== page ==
U-shaped desks or L-shaped? Vertical cabinets or lateral? Bankers lamps or torchieres? When you’re outfitting an office, the furniture choices can seem endless.
But before you start throwing items in your online or in-store shopping cart, industry experts recommend that you consider several main issues, including budgeting, space allocation and business image.
- Determine how much you can realistically spend on furniture, then research places with the best prices and selections. Furniture dealers, office supply stores and online catalogs are obvious stops. If you order online or through catalogs make sure you’re familiar with the product and check the return policy in case the furniture doesn’t meet your expectations. Also check to see if the dealers will install your furniture.
For those on a tight budget, don’t discount government and university surplus sales. Call your county or state administration office for sale dates and procedures. Sometimes the items are already priced; otherwise, they may be sold by sealed bids. You will be required to arrange for the items to be moved.
- Consider the number of hours you and your employees plan to spend in the office. For example, if your work is primarily outside sales, you may be able to forgo expensive or ergonomically designed pieces. But if your job is computer-centric, such as accounting or programming, appropriate lighting, ample desk space and a comfortable chair are essential.
- Industry experts also advise that you calculate the size of your office, and figure how the furniture will accommodate the employees – including future workers as your business grows æ and the anticipated number of visitors.
- Think about the image your business is trying to project and buy furniture and artwork to match. An upstart paralegal service will likely use more conventional pieces and corporate photography or art, while a graphic design shop is expected to look funkier, with modern paintings, even sculpture. In either case, local artists looking for exposure to a wider audience might be eager to hang their work in your office for free.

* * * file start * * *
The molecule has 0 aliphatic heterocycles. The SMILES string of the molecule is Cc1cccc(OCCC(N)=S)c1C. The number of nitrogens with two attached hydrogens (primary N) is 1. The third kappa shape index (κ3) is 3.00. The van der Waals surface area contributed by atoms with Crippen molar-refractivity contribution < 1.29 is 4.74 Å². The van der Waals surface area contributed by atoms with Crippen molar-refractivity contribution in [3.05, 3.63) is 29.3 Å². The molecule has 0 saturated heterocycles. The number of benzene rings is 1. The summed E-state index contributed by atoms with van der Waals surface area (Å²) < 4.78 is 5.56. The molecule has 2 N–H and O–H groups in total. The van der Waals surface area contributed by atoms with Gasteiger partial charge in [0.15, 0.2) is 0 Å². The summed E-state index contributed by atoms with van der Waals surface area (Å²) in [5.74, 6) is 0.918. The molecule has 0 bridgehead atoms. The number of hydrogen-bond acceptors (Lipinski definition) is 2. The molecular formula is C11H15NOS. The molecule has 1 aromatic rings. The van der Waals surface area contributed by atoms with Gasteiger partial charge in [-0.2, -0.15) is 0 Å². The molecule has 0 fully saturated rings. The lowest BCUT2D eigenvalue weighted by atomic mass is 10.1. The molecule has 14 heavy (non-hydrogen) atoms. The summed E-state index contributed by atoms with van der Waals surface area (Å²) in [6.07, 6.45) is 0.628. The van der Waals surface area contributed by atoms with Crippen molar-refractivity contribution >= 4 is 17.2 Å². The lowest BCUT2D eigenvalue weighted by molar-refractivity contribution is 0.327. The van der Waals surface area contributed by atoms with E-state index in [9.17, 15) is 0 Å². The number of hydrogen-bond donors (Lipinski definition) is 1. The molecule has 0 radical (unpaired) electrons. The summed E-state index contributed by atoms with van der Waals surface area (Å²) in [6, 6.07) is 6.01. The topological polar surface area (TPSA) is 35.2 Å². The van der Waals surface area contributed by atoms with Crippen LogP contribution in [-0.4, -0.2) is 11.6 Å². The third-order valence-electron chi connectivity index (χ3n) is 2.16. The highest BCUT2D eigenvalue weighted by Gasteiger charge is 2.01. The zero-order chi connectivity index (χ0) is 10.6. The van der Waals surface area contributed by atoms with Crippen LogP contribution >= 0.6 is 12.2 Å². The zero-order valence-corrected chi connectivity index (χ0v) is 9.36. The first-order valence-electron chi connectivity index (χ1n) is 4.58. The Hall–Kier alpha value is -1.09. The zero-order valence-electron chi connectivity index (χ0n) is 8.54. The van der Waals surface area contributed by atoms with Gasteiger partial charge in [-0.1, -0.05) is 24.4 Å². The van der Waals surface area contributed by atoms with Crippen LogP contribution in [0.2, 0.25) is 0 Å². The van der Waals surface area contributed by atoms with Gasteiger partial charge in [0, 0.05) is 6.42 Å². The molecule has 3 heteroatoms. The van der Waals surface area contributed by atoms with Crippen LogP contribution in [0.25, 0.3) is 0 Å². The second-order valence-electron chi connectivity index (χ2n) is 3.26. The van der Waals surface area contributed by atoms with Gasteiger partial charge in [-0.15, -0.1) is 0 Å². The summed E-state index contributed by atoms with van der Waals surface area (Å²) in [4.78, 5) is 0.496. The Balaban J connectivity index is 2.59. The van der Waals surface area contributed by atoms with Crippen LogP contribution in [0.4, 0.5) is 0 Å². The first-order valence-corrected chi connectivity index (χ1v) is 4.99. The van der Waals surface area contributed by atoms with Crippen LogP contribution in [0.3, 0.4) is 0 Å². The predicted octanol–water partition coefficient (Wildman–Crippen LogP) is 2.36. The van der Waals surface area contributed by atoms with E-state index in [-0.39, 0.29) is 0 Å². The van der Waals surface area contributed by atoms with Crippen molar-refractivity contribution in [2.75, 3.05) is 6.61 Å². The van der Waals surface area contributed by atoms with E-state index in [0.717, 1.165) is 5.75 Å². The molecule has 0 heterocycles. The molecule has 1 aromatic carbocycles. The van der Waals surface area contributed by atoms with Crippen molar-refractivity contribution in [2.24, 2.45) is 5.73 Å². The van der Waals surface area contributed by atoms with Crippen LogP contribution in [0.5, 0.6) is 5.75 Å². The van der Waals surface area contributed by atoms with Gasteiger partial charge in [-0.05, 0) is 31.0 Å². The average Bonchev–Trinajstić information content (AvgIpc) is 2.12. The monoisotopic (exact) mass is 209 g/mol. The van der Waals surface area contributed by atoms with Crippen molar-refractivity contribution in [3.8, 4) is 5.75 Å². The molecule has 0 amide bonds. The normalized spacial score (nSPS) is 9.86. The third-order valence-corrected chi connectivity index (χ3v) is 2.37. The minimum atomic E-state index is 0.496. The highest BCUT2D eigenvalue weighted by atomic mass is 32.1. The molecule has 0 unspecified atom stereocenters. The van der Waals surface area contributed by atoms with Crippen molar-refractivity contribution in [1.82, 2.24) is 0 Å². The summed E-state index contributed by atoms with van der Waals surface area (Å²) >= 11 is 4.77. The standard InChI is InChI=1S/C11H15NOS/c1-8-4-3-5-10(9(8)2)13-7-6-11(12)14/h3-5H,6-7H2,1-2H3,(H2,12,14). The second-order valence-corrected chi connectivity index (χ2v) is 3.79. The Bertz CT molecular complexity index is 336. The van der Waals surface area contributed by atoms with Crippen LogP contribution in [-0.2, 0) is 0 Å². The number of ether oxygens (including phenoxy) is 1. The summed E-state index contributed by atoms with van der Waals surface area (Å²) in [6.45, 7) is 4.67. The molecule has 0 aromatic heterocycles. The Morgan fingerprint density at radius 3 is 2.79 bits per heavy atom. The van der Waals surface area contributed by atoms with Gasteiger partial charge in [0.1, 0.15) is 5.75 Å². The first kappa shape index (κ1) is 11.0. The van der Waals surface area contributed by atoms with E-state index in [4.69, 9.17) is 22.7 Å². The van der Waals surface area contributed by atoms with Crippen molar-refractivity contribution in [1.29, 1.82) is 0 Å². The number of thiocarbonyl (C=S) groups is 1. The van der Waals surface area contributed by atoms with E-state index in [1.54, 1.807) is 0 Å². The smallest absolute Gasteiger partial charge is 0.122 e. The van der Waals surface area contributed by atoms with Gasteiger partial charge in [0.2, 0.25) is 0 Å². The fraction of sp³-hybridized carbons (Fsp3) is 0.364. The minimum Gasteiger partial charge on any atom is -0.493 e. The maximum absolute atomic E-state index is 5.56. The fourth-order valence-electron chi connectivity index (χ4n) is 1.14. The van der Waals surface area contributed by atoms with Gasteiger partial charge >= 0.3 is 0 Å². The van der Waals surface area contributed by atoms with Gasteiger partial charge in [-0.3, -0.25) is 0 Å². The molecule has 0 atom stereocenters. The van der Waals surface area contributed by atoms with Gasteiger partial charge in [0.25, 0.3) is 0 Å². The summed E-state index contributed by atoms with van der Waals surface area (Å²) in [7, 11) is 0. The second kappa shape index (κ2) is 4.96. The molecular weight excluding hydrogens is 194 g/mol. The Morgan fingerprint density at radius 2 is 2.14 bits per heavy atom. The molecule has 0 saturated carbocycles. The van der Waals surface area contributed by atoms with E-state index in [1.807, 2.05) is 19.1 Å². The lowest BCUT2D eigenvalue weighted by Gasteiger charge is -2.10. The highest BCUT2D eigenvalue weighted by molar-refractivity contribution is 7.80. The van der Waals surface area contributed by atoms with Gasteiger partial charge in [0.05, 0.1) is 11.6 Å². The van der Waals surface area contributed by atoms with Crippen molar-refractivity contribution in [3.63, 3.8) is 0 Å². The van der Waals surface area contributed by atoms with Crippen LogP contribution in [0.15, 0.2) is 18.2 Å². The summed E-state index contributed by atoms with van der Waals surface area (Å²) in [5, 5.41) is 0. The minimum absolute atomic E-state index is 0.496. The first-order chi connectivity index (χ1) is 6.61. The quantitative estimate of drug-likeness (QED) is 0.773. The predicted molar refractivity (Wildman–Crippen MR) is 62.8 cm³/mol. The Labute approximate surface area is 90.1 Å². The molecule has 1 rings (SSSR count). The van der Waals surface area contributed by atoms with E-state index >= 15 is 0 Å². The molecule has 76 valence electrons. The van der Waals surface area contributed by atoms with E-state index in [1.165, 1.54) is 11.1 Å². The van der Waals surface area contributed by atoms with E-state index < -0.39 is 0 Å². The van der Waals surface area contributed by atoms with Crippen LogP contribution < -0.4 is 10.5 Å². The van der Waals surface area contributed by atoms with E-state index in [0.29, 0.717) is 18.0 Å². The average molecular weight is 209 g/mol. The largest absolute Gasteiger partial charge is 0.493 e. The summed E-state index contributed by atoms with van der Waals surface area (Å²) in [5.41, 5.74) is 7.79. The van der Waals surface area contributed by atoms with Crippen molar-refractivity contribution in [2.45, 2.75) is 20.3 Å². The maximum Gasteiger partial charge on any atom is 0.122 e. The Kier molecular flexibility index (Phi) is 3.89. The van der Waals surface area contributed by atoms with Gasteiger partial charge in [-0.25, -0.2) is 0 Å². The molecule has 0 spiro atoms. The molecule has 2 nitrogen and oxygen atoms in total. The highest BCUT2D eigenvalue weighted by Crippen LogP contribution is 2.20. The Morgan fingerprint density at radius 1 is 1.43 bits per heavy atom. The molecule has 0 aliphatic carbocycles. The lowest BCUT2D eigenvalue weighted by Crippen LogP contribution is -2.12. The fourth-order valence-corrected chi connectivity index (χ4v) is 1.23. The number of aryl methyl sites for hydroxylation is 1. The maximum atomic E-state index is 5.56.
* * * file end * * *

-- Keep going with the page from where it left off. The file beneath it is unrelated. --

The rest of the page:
Now you’re ready to shop. Take an inventory of essential items – desks, chairs, lamps, filing cabinets and bookshelves – before spending money on frills. While the brushed steel lamp may seem irresistible, consider going with chrome and funnel the savings into items that can affect the quality of your work environment, such as an ergonomic computer keyboard or deluxe desk chair.
Don’t overlook communal furniture such as conference and breakroom tables and reception chairs, and remember to include small items like trash cans, fire extinguishers, desk organizers, coat racks and bulletin boards.
If you’ve ever spent eight hours sitting in a wobbly, low-back chair, keyboarding at a dimly lit table – and have the carpal tunnel to show for it – you know the most important components of an office are chairs, desks and lighting. The chair seat should be 16 to 20 inches high and be deep enough so that it doesn’t hit the back of your lower legs. Make sure the chair is adjustable, has tilt tension, armrests and offers lower and upper back support.
When you sit in the chair, there should be 1 inch of space on either side of your body.
To avoid eyestrain, appropriate lighting is essential. Ambient light should shine from the side of your computer. Don’t put a light in front of your eyes or place your computer in front of a window. A desk lamp can help illuminate your work, but don’t let light shine onto the computer screen. If glare is still a problem, consider purchasing an anti-glare screen for your monitor.
With your personal comfort taken care of, it’s time to buy items that will help keep the workplace organized. When choosing bookshelves, Vishal Rao, editor of the Homebased Opportunity Web site advises buying wooden or metal. Fiberboard will often warp or sag. The shelves should not be more than 6-feet high because they can tip over, particularly if you have a home office with small children who can climb. If your budget allows, buy fireproof cabinets.
A computer credenza can become messy, with a tangle of cords spilling onto the desktop. Instead, purchase a desk or credenza that allows you to hide the wires, including those for printers, scanners, external hard drives and other accessories. If your computer has a separate CPU, you might want to buy a trolley so you can roll it beneath your desk. When selecting a computer desk, be sure your keyboard fits the shelf. Some keyboards, particularly ergonomic models, can be too large.